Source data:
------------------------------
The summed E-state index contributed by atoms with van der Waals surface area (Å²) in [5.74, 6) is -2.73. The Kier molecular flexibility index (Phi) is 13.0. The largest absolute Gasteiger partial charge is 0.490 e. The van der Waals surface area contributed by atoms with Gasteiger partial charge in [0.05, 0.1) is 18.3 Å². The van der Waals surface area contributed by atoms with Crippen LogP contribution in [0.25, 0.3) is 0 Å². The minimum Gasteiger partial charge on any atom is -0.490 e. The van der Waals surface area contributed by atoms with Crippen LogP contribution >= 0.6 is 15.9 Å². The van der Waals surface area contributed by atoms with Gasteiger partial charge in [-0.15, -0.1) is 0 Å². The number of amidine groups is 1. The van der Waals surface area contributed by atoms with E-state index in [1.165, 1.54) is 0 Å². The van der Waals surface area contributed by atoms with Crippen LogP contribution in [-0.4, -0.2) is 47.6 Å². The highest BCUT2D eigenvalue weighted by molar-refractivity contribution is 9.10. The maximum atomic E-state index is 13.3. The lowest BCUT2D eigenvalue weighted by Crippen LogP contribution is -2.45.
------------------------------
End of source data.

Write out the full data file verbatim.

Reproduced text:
The summed E-state index contributed by atoms with van der Waals surface area (Å²) in [5.74, 6) is -2.73. The Kier molecular flexibility index (Phi) is 13.0. The largest absolute Gasteiger partial charge is 0.490 e. The van der Waals surface area contributed by atoms with Gasteiger partial charge in [0.05, 0.1) is 18.3 Å². The van der Waals surface area contributed by atoms with Crippen LogP contribution in [0.25, 0.3) is 0 Å². The minimum Gasteiger partial charge on any atom is -0.490 e. The van der Waals surface area contributed by atoms with Crippen LogP contribution >= 0.6 is 15.9 Å². The van der Waals surface area contributed by atoms with Gasteiger partial charge in [-0.15, -0.1) is 0 Å². The number of amidine groups is 1. The van der Waals surface area contributed by atoms with E-state index in [1.165, 1.54) is 0 Å². The van der Waals surface area contributed by atoms with Crippen LogP contribution in [-0.4, -0.2) is 47.6 Å². The highest BCUT2D eigenvalue weighted by molar-refractivity contribution is 9.10. The maximum atomic E-state index is 13.3. The lowest BCUT2D eigenvalue weighted by Crippen LogP contribution is -2.45.